In this way, the Sūkṣmārthaṭīkā‘s author also indirectly points out the gigantic effort Veṅkaṭanātha undertook, almost seven centuries before, when he tried to propose a synthesis of Pūrva Mīmāṃsā and Vedānta.
These reasons should make it clear why I deemed it relevant to include a translation of the Sūkṣmārthaṭīkā to my study of the SM. I can also add that in general recent Sanskrit scholarship often tends to be neglected only because it is recent and Sanskrit, whereas I cannot see any a priori reason for not engaging in a close study of both recent and ancient texts in Sanskrit, and for not reading both English, French, German, Italian, Japanese and Sanskrit recent scholarship.
PS: I wrote that I don’t see any a priori reason, because I can understand that life is short and one needs to decide what to read, and that reading one’s colleagues’ or future evaluators’ articles might be pragmatically the most advisable choice. But studying Sanskrit is already a non-pragmatic life choice, so that it cannot be reduced to career moves. Moreover, preserving ideodiversity (copyright: Houben), even within the Sanskrit ekumene should be at least part of the mission of people engaging with such non-pragmatic life-choices. Don’t you think?
For a lucky coincidence, two long term projects of mine reached completion almost at the same time.
You can therefore read on the 2017 issue of the Journal of World Philosophies the (Open Access) papers on philosophy of language which are the result of a project led by Malcolm Keating and myself (see here). I am grateful to the journal’s editor, Monika Kirloskar-Steinbach for her help and support throughout the process.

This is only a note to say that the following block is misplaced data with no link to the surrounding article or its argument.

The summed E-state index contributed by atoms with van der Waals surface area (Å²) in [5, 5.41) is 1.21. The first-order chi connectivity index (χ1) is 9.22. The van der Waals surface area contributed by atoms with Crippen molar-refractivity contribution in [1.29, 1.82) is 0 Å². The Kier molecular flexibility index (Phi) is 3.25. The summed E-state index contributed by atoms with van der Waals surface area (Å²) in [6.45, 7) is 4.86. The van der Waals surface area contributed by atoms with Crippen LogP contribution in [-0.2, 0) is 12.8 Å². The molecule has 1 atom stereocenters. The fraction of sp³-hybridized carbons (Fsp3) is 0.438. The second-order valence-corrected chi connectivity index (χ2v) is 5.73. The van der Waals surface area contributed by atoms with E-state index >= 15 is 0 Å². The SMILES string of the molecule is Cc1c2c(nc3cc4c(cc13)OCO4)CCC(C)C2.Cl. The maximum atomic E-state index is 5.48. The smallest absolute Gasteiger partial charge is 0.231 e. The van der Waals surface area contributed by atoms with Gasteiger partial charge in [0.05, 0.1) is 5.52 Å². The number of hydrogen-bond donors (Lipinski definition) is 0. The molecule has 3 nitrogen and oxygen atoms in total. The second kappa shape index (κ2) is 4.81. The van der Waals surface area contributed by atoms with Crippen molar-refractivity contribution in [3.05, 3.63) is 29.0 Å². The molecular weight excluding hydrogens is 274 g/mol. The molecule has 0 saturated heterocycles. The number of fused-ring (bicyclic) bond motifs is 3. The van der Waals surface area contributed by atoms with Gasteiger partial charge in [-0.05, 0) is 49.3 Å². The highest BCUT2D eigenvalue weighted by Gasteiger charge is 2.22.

On the 2017 issue Kervan you can read the lead papers on epistemology of testimony, printed cultures and conceptualisation of sexuality which are the result of the 2013 Coffee Break Conference held in Turin and edited by Daniele Cuneo, Camillo Formigatti and myself. I am grateful to the journal’s editor, Mauro Tosco for his help and support throughout the process.
Enjoy and please let me know your comments and criticisms!
According to the Prābhākara Mīmāṃsā approach to language, the sentence meaning is “something to be done” (kārya). In other words, unlike for Nyāya authors, sentences do not convey the existence of something, but rather that something should be done. Sentences which look as if they were conveying a descriptive statements should be interpreted as supplementing a (at times implicit) prescriptive one. For instance “It is hot here” is a supplement of “Please, open the window” and “Vāyu is the swiftest deity” is a supplement of “One should sacrifice to Vāyu”.
Mīmāṃsakas subscribe to the idea that words convey word-meanings, and thus refute the Bhartṛharian holism. The relation between a word as meaningful unit and its meaning is fixed, as it is proved by our common experience of words, and it cannot be denied in favour of a view focusing on the text as a whole and rejecting without compelling reasons our prima facie experience of words as meaningful units.
Given that one can thus establish that words are meaningful, what exactly do they convey?
According to Mīmāṃsā authors, and unlike Nyāya ones, Vedic sentences do not convey the existence of something, but rather that something should be done. This means that the entire Veda is an instrument of knowledge only as regards duties and cannot be falsified through sense-perception, inference, etc. No Mīmāṃsā author, for instance, could ever blame a scientist for reaching a conclusion that clashes with data found in the Veda.